If you haven’t seen it already, the New York Times magazine has an excellent article by Dexter Filkins on the Taliban in Pakistan. It is a longer piece, but well worth the read.

A fair amount of it covers ground that should be familiar to anyone who has been watching South Asia for the past couple of years:

* Taliban factions are in control of Pakistan’s tribal areas

* The Pakistan Army and ISI are actually supporting the Taliban while pretending to cooperate with the U.S. to control the militants

* By way of example, Sirajuddin Haqqani, the de facto leader of a powerful Taliban faction in North Waziristan that organizes suicide bombings in Eastern Afghanistan, is close to UBL, wanted in Afghanistan, and (drum roll please) an ISI intelligence asset! ISI quote from Filkins: “We are not apologetic about this.” Note: The Haqqani compound outside Miranshah was the target of a Predator strike yesterday.

* The Talibs are free to operate in Afghanistan/attack NATO forces provided that they “refrain from attacking the Pakistani state and from setting up a parallel government.”

* Keeping the Taliban intact is a hedge against the day when the U.S. leaves Afghanistan and the government in Kabul collapses so Pakistan can be assured that a friendly (and anti-Indian) government can reestablish stability.

* The Pakistan Army is in such poor shape as a warfighting organization that it likely couldn’t defeat the militants even if it were actually trying to do so.

* This “double game” allows Pakistan to obtain U.S. aid which is critical to sustaining its broken economy.

What Troy found more illuminating was the discussion of the new government’s counterinsurgency strategy, which focuses on economic development (billions will be poured into the tribal areas over the next five years to build roads, schools and health clinics) and negotiation with tribal leaders in a manner that seeks to sideline the militants. This contrasts sharply with the Musharraf-era negotiations that took place directly between the Army and the militants themselves. This strategy sounds similar in many respects to the notions proposed by Thomas Johnson and Chris Mason (previously discussed here) that strengthening and re-building the Pashtun tribal structures was key to bringing the tribal areas back from the radical brink.

The major problem with this mode of thinking, as Filkins makes clear, is that the Taliban has shredded the old social order that these strategies seek to re-establish. Not only have a significant number of Tribal Maliks been killed, but more importantly, the various Taliban factions have cultivated loyal adherents by overthrowing traditional tribal elders and/or hereditary feudal leaders and elevating lower-class people in their place. A number of prominent Taliban warlords, such as Baitullah Mehsud and Manghal Bagh were common laborers before picking up guns. While the attraction of the Taliban has often been framed in either religious or cultural terms, they are also tapping into that age old conflict between the “haves” and the “have nots.” Those who have benefitted under the new social order are unlikely to be too enthusiastic about a return to the old way of doing things.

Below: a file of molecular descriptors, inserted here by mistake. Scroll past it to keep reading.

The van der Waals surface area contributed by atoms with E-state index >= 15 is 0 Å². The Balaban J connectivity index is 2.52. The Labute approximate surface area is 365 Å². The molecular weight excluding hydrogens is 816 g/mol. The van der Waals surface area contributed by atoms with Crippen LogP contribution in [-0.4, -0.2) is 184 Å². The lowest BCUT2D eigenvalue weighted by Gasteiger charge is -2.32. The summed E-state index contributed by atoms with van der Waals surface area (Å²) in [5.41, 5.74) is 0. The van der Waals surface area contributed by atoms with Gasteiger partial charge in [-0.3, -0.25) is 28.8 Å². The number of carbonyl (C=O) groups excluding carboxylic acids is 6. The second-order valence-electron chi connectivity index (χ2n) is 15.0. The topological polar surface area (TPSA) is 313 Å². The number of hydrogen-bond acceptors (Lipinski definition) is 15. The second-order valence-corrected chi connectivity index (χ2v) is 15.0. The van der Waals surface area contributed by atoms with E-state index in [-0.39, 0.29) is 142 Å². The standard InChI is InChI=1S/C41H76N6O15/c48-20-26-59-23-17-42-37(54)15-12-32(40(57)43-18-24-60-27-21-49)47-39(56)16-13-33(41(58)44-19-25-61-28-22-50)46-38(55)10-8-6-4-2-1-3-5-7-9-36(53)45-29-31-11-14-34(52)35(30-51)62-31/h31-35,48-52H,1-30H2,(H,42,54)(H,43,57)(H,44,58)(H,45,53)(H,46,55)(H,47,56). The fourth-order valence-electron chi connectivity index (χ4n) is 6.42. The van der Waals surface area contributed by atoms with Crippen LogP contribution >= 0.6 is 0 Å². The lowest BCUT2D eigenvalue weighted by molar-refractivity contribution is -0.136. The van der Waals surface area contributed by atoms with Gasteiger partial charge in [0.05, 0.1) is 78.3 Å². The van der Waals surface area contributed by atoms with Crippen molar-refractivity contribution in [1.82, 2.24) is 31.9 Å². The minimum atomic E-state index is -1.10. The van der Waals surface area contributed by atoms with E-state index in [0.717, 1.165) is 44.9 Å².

Just as insightful is a comment on the post by “bill”:

But, of course, the Pakistani government’s role is very interesting. Historically they backed Islamism for national unity and the Taliban for strategic depth, both to counterbalance their demographic disadvantage against India. Until that strategic calculus changes, until Pakistan stops trying to balance India, the government will have a very strong interest letting the Taliban survive.

This is a point that deserves a great deal of emphasis. Pakistan’s strategic position today is not like it was in the 1960s, or even the 1970s and 1980s. The can deter India with nuclear weapons, of course, but the important relative trajectories–most notably economic and military trends–all point towards continued growth in the already significant gap between the two countries. This gap favors India.

India’s GDP (PPP) in 2007 was around $3 trillion. In 2006 and 2007 India’s economy grew by 8.5%. In 2008-2009 it reached 9.1%. Even with a likely slowdown, India’s prospects remain better than Pakistan’s. In 2007, Pakistan’s GDP (PPP) was around $410 billion, with growth between 6-8% between 2004 and 2008 (source for most of these figures: CIA World Fact Book). But that growth is imperiled by high inflation and interest rates.

The Pakistani military is not in particularly good shape; morale and training are quite low. India spends $26.5 billion on its military, but that’s below 2% of its GDP, and India announced in June that it would increase spending to $40 billion; Pakistan spends about $4.4 billion (with close to an additional $10 billion coming from US military aid) but even that comparatively modest expenditure amounts to an enormous drag on Pakistan’s budget and economy.

The hard reality is that India is heading for even more robust regional hegemony, and there’s very little Pakistan can do about it. But even more important is that fact that Pakistan’s major security threats are no longer external; the Pakistani state is unlikely to meet its end via an Indian invasion.

Pakistan’s major security challenges now stem from within its nominal territorial boundaries. Pakistan’s grand strategy of preserving “strategic depth” by placing a friendly regime in Afghanistan–or, at least, preventing the consolidation of a pro-Indian regime there–constitutes, in light of current challenges, an anachronism driven by the straitjacket of organizational culture within the ISI and certain corners of the military.

Indeed, the consolidation of a Taleban state-within-a-state represents the most important threat to the Pakistani government. One day, the ISI’s and military’s allies may launch much more than terrorist strikes against the Pakistani state; it is far from clear who, at that point, will be able to stop them.